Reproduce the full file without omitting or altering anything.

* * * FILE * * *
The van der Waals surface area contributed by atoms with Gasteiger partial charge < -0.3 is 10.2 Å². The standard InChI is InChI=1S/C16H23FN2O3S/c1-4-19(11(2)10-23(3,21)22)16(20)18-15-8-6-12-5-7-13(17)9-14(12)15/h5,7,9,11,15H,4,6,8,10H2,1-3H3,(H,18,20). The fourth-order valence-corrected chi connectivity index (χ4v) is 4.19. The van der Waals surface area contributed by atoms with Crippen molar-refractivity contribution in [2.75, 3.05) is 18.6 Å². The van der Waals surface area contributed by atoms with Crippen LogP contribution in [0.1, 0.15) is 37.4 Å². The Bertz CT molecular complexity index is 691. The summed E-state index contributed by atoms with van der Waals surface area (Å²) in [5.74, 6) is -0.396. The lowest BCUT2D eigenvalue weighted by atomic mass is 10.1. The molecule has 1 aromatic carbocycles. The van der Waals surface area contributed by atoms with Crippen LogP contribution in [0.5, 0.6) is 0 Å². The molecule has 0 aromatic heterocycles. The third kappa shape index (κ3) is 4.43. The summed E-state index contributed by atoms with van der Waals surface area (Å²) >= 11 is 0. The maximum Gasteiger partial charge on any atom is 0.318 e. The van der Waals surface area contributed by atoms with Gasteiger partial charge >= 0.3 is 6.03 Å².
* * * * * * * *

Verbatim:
The van der Waals surface area contributed by atoms with Gasteiger partial charge < -0.3 is 10.2 Å². The standard InChI is InChI=1S/C16H23FN2O3S/c1-4-19(11(2)10-23(3,21)22)16(20)18-15-8-6-12-5-7-13(17)9-14(12)15/h5,7,9,11,15H,4,6,8,10H2,1-3H3,(H,18,20). The fourth-order valence-corrected chi connectivity index (χ4v) is 4.19. The van der Waals surface area contributed by atoms with Crippen molar-refractivity contribution in [2.75, 3.05) is 18.6 Å². The van der Waals surface area contributed by atoms with Crippen LogP contribution in [0.1, 0.15) is 37.4 Å². The Bertz CT molecular complexity index is 691. The summed E-state index contributed by atoms with van der Waals surface area (Å²) in [5.74, 6) is -0.396. The lowest BCUT2D eigenvalue weighted by atomic mass is 10.1. The molecule has 1 aromatic carbocycles. The van der Waals surface area contributed by atoms with Crippen LogP contribution in [0.5, 0.6) is 0 Å². The molecule has 0 aromatic heterocycles. The third kappa shape index (κ3) is 4.43. The summed E-state index contributed by atoms with van der Waals surface area (Å²) >= 11 is 0. The maximum Gasteiger partial charge on any atom is 0.318 e. The van der Waals surface area contributed by atoms with Gasteiger partial charge >= 0.3 is 6.03 Å².